It’s hard to conceptualize the current Boston music scene without Vundabar coming to mind. After amassing a cult following here in New England and abroad — thanks to an incessant and impressing touring regimen — the trio was recently (and rightly) nominated for Rock/Indie Artist of the Year in the 2016 Boston Music Awards, a nice progression from last year’s nomination as New Artist of the Year. But things like awards and accolades are not what motivates the young band; their self-described “sludgy, jangly pop” melds harmoniously with their humorous nature that seeps into every bit of Vundabar’s being, and the attitude stretches from their performances to their social presence. It’s part of what has allowed them to rise through the indie ranks, tour numerous times around North America and Europe, and what will bring them to play several shows with PWR BTTM later this fall.
The Vundaboiz are barely of legal drinking age, but last year’s acclaimed album Gawk caught the attention of many — and once people properly digested their impromptu guitar-rock sound, questions about the name started to spring up. True to form, when asked where the band’s name comes from, frontman Brandon Hagen says there was no motivation behind it — it’s simply a silly name that “comes from nowhere”. A name that was once an afterthought of sorts, something that derived from nothing in particular, has come to represent the unique talent that is ubiquitous in the local music scene.
Cara DiFabio: Tell me a bit about how Vundabar came to be. And where the name comes from?
Brandon Hagen: [Drummer] Drew [McDonald] and I played in a funny high school punk/ska band together and live next door to each other. Junior year we started writing songs together as Vundabar. The first year or two was mostly just us figuring it out, we actually started touring two years ago. The name really comes from nowhere, there was no motivation behind it whatsoever. It’s just kind of a silly name.
So you guys just finished up a pretty extensive tour this summer. How was that? Any super memorable stories from tour?
It was a really long tour, I just didn’t mentally prepare for it. We had done so many really long tours in a row and there was some residual exhaustion that kind of carried over. But it was still a good tour. We played a show in a warehouse in Los Angeles and Eric André, a comedian, just popped in and we were doing a really stupid, prolonged outro to one of our songs and we made him laugh. So it was kind of a personal peak.
You all mentioned you’ve done a lot of tours, and you’ve played around the world at a lot of different venues. What’s it like coming back to Boston and playing in your hometown?
It’s nice being familiar with the people you’re playing to. We’ve toured around a couple times and we’ll meet people but a lot of times we don’t know anyone in the city. It’s nice to have a home base and recognize a lot of the people who are coming to the shows. And Boston’s always been super supportive.
For sure, Boston is really into supporting the local music and it’s a cool atmosphere to be in.
I think it’s a great place to start a band, just because it’s a really good incubator. You can immediately start playing shows at venues and there’s just a lot of avenues to start out. We were really lucky to have those available to us.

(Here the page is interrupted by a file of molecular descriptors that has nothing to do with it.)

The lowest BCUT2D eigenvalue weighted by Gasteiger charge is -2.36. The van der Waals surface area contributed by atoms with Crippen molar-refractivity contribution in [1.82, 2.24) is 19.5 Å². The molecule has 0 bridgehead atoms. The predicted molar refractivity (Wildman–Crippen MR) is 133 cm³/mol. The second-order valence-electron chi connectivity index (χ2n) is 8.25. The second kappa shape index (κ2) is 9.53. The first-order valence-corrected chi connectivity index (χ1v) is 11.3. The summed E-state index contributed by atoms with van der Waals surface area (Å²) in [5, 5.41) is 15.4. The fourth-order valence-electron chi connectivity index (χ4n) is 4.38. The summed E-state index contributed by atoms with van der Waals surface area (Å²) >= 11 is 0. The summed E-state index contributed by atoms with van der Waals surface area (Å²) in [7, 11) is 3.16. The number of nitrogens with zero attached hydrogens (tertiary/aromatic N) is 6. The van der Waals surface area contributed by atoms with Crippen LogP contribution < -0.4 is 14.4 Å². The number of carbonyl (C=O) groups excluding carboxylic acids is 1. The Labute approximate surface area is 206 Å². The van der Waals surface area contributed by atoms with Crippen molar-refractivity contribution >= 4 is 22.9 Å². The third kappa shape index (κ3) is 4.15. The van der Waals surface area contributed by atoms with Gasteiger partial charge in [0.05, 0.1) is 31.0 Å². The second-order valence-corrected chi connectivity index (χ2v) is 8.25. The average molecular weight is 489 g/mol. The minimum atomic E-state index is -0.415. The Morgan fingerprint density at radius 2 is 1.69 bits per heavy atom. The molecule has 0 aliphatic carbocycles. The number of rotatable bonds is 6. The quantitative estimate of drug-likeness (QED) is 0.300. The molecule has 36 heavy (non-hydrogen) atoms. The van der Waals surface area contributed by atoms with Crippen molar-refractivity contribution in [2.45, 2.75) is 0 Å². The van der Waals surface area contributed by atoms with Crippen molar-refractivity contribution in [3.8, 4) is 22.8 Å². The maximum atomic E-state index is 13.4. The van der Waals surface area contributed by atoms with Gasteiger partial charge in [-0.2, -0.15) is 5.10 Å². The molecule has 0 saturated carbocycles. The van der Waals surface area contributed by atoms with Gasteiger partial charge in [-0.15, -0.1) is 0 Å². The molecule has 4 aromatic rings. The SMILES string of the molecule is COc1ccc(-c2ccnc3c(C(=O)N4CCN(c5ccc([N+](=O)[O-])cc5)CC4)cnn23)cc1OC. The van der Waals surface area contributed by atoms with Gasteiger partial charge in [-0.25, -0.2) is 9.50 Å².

So obviously being from Boston has impacted how you got started, but do you think being from this area has impacted your music at all?
Yeah, we started playing shows my junior/senior year of high school and we also started going to shows. We got really into the local bands. Some of my favorite bands are from Boston, so [their influence] definitely rubs off a lot. And when there’s such a vibrant thing going on, I think it’s going to influence you.
Your most recent album came out a year ago, do you guys have any plans for another album?
Yeah, we have one in the works, we just recorded it a little while ago. We’re taking our time with it but it should be out in the next year or year and a half.
Will you guys play any of those new songs at Brighton show coming up?
Yeah, we’ll play a little bit of everything but we’ve been playing a lot of new stuff. We played a Blink-182 song the other night so who knows. [The venue] wanted us to play 90 minutes and we only did about 50, so we did a 20-minute medley that ended in Blink song. Maybe we’ll do a Blink cover set at Brighton. Probably not.
Besides some new tunes, what else can fans look forward to for your upcoming show?
We’ll do something gimmicky on stage. Drew did the art [for the promo poster] and Brighton Music Hall is creating masks of the faces he did that we’ll be giving out at the merch table. Other than that, we’re very impromptu. Like the day of we’ll think of something. At our release show we gave a free record to anyone that ate three cake pops in a row. We thought it would be really funny and it was just a person on the stage eating cake pops really fast.
But the fans definitely appreciate that kind of stuff. A lot of bands just get up and go on stage and are super impersonal and that sounds like it was something cool for them.
Yeah, and that’s the aspect of performance that I think we like the most. That’s kind of where we lean toward, you know we play the songs a bajillion times and being able to explore what you can do on stage is the part that’s most fun for me.
Speaking of fun, do you personally run the social media accounts? I appreciate when bands put their own personality into their social media, and Vundabar’s are pretty funny.
Yes! I mean again it’s just like that’s the part that’s fun for us. I’d feel mildly guilty just self-promoting and if it wasn’t silly.